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Figure 1. Abdominal computed tomographic scan showing a large hypodense liver mass with irregular calcifications.
Figure 2. A solid sheet of round to polygonal cells with vesicular nuclei, prominent nucleoli, and abundant eosinophilic cytoplasm (hematoxylin-eosin, original magnification ×100).
Figure 3. Neoplastic cells demonstrate an intense intracytoplasmic immunoexpression for vimentin (peroxidase, original magnification ×100). Epithelial membrane antigen was expressed and no reaction to muscle specific actin cytokeratins, and S100 proteins were noted.
Figure 4. Electron microscopy showing a rhabdoid cell with large nucleoli and paranuclear aggregates of intermediate filaments (original magnification ×3900).
Exploratory laparotomy with tumor biopsy was performed (Figure 2 and Figure 3). Neoplastic cells also expressed epithelial membrane antigen. An ultrastructural study was also performed (Figure 4).
Rhabdoid tumor was originally described as a distinctive, highly malignant renal neoplasm of the infant.1,2 Extrarenal rhabdoid tumors, like those arising in the kidney, usually present in early infancy and have an aggressive behavior. Nevertheless, it is unclear whether extrarenal rhabdoid tumors are only "pseudorhabdoid" and represent a morphologic phenotype or whether they really are distinct clinicopathologic entities.2- 4 The histogenesis of these tumors remains unknown, and the term primitive malignant tumor with rhabdoid features (MTR) was introduced to describe neoplasms with a rhabdoid phenotype, particularly those occurring outside the kidney.4,5
Primary hepatic MTR are rare, and less than 20 cases have been reported.6 They present in early infancy, as an abdominal mass. Hepatic MTR, α1-fetoprotein levels are normal. Unlike hepatoblastoma, do not respond to treatment and have an ominous prognosis. Pathological diagnostic features include: (1) Sheets of large polygonal cells with eccentric vesicular nuclei, prominent nucleoli, and abundant eosinophilic cytoplasm; (2) Immunohistochemical expression of vimentin and epithelial markers and sometimes other antigens; and (3) Ultrastructural demonstration of cytoplasmic inclusions composed of whorled intermediate filaments.
Hypercalcemia, although rarely associated, is a well-established complication of renal rhabdoid tumors.7- 9 It is not caused by bony metastases but may be caused by neoplastic cells' secretion of parathyroid hormone, parathyroid hormone-like proteins, or prostaglandins. Hypercalcemia was a constant laboratory finding in our patient. The reason for the hypercalcemia was unrelated to skeletal metastases and serum levels of immunoreactive parathyroid hormone, calcitriol, and vitamin D were within normal limits. We were unable to find a similar phenomenon in the 18 previously reported cases of hepatic MTR.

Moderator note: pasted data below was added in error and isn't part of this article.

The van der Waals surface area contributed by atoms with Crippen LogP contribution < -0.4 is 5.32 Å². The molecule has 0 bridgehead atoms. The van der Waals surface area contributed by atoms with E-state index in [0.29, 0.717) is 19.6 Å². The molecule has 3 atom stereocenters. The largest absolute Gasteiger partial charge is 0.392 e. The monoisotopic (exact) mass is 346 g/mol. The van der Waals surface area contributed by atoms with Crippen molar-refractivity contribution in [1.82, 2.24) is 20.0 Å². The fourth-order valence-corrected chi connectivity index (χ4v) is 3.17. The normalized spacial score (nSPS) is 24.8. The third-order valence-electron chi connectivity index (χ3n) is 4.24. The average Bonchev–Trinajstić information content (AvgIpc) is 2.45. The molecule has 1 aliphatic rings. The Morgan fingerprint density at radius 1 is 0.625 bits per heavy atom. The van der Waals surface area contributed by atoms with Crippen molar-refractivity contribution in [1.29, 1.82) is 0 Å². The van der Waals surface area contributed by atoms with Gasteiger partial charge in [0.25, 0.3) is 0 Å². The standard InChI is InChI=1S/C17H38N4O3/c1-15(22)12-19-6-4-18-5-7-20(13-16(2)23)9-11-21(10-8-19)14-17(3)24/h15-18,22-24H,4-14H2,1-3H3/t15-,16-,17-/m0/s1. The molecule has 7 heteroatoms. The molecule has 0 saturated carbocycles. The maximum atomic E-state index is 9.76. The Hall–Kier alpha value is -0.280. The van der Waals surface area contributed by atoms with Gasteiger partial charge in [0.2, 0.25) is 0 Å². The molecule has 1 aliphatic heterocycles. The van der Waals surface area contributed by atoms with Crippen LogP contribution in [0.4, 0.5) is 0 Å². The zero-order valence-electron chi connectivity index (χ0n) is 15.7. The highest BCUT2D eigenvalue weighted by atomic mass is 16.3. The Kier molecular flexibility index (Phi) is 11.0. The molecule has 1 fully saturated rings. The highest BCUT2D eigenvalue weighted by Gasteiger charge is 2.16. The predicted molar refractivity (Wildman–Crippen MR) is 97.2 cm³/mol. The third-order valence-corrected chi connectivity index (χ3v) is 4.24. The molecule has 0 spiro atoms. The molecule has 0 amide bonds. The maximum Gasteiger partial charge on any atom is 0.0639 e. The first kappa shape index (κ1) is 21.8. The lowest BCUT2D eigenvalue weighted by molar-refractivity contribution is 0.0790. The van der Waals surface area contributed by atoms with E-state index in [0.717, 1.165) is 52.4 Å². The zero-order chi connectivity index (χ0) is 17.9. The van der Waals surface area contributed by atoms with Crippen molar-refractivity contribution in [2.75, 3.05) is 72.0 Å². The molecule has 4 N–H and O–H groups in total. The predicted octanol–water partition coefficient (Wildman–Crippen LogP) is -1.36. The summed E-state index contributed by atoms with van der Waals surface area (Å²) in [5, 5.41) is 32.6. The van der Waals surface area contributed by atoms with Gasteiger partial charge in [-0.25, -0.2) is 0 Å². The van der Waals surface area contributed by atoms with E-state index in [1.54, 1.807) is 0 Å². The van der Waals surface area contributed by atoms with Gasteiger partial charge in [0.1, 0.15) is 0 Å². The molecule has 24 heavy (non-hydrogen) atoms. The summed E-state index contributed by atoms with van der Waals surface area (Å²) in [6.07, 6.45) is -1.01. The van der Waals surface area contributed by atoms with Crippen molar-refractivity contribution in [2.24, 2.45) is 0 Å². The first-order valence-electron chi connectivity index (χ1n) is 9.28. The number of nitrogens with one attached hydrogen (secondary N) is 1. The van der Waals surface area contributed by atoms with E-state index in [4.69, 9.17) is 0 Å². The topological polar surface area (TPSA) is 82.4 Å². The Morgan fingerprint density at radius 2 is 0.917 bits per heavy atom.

Hepatoblastoma and hepatocarcinoma account for most malignant hepatic tumors of children. Both neoplasms, as well as the less common undifferentiated embryonal sarcoma and rhabdomyosarcoma, have been well-characterized cytologically.10 However, no previous cytologic reports concerning hepatic MTR are available. Our cytologic findings were identical to those reported in rhabdoid tumor of the kidney.9 So identical, that the possibility of a metastasizing renal tumor should always be considered and a renal scan should always be performed. Although hepatic MTR is rare, we believe that cytologic findings are characteristic enough to permit its recognition. A specific diagnosis is only obtained after immunohistochemical and ultrastructural evaluation. The decision whether primary hepatic or metastatic tumor is present requires a complete clinical and physical examination of the patient.
Hepatic MTR is an uncommon neoplasm with distinct pathological features. It should enter the differential diagnosis of pediatric primary hepatic tumors with normal levels of α1-fetoprotein and of malignant neoplasms associated with hypercalcemia. Whether it represents a well-defined clinicopathologic entity remains unknown. However, its recognition is important since it does not respond to therapy and its prognosis is fatal.
Accepted for publication February 1, 1997.
From the Department of Pathology, University Hospital La Paz, Madrid, Spain.
Corresponding author: José A. Jiménez-Heffernan, MD, Departamento de Anatomía Patológica, Hospital La Paz, Paseo de La Castellana 261, 28046-Madrid, Spain.
Pathological Case of the Month. Arch Pediatr Adolesc Med. 1998;152(5):510. doi: